No neutrality in faith
“There is no neutrality in faith; one is either for or against.” So said the Roman Catholic Archbishop of Singapore in a recent statement advising Catholics not to attend a performance of Madonna when she came to the country recently. Leaving aside the question of whether such advice is prudent or wise, let us look at the core statement that one is either for or against faith. I don’t agree with it. I see many people who are ‘faith neutral’.
Some were brought up Catholics and practised their religion for many years of their life. Then they began to have doubts but not about the possibility that a force, an energy, a power, which may or may not be called God, may well exist. Difficult to know how creation could have begun spontaneously but, of course, as soon as you admit that you raise the question of who created the Creator. But some sort of force there may well be.
Whether that force, if it exists, is benign, neutral or malicious is then the central problem an aspiring believer must tackle. From an intellectual point of view any Creator who pays his created the honour of free will must be benign. The only true gift anyone can bestow on another is that of independence, perhaps with the ability to handle it – although that arguably would not be real independence. Whether we have free will is still not known. We certainly have some choice – more, apparently, than most species. Our increasing understanding of the brain suggests that our free will may be more limited than we originally assumed. But nobody can deny that we have choices.
Many people who think about these matters and who seem to ‘sincerely seek God’ – Pope Francis’s words, not mine – come to the conclusion that they simply didn’t know and that faith, requiring as it does absence of proof, is a matter of optimism.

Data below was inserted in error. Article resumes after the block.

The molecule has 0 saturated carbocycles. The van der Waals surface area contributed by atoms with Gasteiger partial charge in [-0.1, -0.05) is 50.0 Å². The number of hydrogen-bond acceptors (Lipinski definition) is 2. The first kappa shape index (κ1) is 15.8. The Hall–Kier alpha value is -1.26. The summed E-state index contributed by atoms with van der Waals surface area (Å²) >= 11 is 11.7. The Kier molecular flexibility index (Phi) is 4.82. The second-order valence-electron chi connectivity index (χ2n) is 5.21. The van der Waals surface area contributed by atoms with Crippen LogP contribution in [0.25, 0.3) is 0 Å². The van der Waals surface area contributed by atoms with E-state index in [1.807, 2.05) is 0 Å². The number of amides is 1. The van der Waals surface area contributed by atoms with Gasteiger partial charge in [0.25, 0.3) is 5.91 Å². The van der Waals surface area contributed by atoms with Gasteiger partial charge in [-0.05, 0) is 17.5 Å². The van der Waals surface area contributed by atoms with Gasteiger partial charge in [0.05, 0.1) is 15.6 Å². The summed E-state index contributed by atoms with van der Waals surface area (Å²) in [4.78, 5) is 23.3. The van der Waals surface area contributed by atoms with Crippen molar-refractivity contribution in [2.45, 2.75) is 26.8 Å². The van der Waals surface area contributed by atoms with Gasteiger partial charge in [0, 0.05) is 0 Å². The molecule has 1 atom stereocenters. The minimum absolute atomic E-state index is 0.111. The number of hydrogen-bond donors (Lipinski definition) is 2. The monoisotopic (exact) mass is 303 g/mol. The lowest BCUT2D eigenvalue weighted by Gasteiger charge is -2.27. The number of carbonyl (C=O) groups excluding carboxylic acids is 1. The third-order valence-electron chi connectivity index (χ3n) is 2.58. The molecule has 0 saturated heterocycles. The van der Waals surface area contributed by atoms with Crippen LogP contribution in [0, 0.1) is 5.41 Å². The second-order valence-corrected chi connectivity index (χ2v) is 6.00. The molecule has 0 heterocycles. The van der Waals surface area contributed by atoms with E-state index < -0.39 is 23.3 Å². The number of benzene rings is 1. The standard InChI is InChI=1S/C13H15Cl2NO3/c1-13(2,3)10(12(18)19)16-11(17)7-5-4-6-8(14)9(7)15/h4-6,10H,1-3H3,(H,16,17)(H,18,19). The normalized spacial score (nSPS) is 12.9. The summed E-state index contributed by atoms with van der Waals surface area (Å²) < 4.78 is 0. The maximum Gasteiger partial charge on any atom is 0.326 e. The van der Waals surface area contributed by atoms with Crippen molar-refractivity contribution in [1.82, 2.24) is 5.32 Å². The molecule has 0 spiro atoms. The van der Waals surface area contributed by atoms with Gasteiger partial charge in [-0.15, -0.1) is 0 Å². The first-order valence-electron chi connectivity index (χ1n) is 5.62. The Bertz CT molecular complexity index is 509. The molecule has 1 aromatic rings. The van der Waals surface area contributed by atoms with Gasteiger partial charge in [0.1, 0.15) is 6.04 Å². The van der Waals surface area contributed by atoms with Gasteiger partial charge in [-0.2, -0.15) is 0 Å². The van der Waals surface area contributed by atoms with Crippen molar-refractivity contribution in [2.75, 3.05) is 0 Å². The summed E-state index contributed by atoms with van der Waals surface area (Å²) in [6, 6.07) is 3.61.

My own personal journey has led me to see God in the eyes of my fellow human beings. My God is You. Whether this constitutes ‘faith’ I do not know but it suits me fine. I call it neutral.
Right or wrong, a belief in other people has practical consequences which are generally helpful. It dampens down tendencies to hate or despise with their frequent consequences of hurt and war. It promotes encouragement to better behaviour of even the most anti-social beings. It leads to help for the less advantaged and promotes desirable social responsibility. These are things that improve the lot of all living creatures.
What I have said so far is about belief in God. The institutions of religion are another matter. Like all institutions they are at times generous and beneficial and at other times self-serving and controlling – like humans. If the gift of a Creator is free will or independence then control is the exact opposite and the institution that exercises it would seem to be taking away the very thing that had been bestowed. A belief in you is in your future potential, not your past.
However, the practice of a religious belief is demonstrably often beneficial. It is a point of community – sometimes expressed as communion – with others. It provides opportunities for socially useful behaviour and a chance to be part of a group who share similar standards and ideals. When it demands that its faith is unassailable and must be believed by everyone is stops being beneficial and becomes threatening. There are many excellent religions to choose from. All the good ones have live and let live at the core of their rules.
A belief in those around you and their needs reaffirms the best religious teachings. That has made me personally very happy and I am truly grateful to whoever deserves my gratitude.